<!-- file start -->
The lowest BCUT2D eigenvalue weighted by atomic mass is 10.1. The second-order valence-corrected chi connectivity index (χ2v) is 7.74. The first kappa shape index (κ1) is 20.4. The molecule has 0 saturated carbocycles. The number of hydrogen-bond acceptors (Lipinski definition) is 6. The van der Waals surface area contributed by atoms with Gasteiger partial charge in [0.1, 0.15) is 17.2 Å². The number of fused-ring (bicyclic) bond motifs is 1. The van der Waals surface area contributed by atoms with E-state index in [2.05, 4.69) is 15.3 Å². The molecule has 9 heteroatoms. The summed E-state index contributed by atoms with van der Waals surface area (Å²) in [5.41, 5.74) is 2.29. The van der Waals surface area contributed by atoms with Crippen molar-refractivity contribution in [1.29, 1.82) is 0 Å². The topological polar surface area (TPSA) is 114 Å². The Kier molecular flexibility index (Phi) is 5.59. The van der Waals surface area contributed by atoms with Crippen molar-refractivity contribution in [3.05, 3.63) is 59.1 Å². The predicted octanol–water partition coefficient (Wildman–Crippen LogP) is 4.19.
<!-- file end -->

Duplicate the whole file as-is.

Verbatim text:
The lowest BCUT2D eigenvalue weighted by atomic mass is 10.1. The second-order valence-corrected chi connectivity index (χ2v) is 7.74. The first kappa shape index (κ1) is 20.4. The molecule has 0 saturated carbocycles. The number of hydrogen-bond acceptors (Lipinski definition) is 6. The van der Waals surface area contributed by atoms with Gasteiger partial charge in [0.1, 0.15) is 17.2 Å². The number of fused-ring (bicyclic) bond motifs is 1. The van der Waals surface area contributed by atoms with E-state index in [2.05, 4.69) is 15.3 Å². The molecule has 9 heteroatoms. The summed E-state index contributed by atoms with van der Waals surface area (Å²) in [5.41, 5.74) is 2.29. The van der Waals surface area contributed by atoms with Crippen molar-refractivity contribution in [1.29, 1.82) is 0 Å². The topological polar surface area (TPSA) is 114 Å². The Kier molecular flexibility index (Phi) is 5.59. The van der Waals surface area contributed by atoms with Crippen molar-refractivity contribution in [3.05, 3.63) is 59.1 Å². The predicted octanol–water partition coefficient (Wildman–Crippen LogP) is 4.19.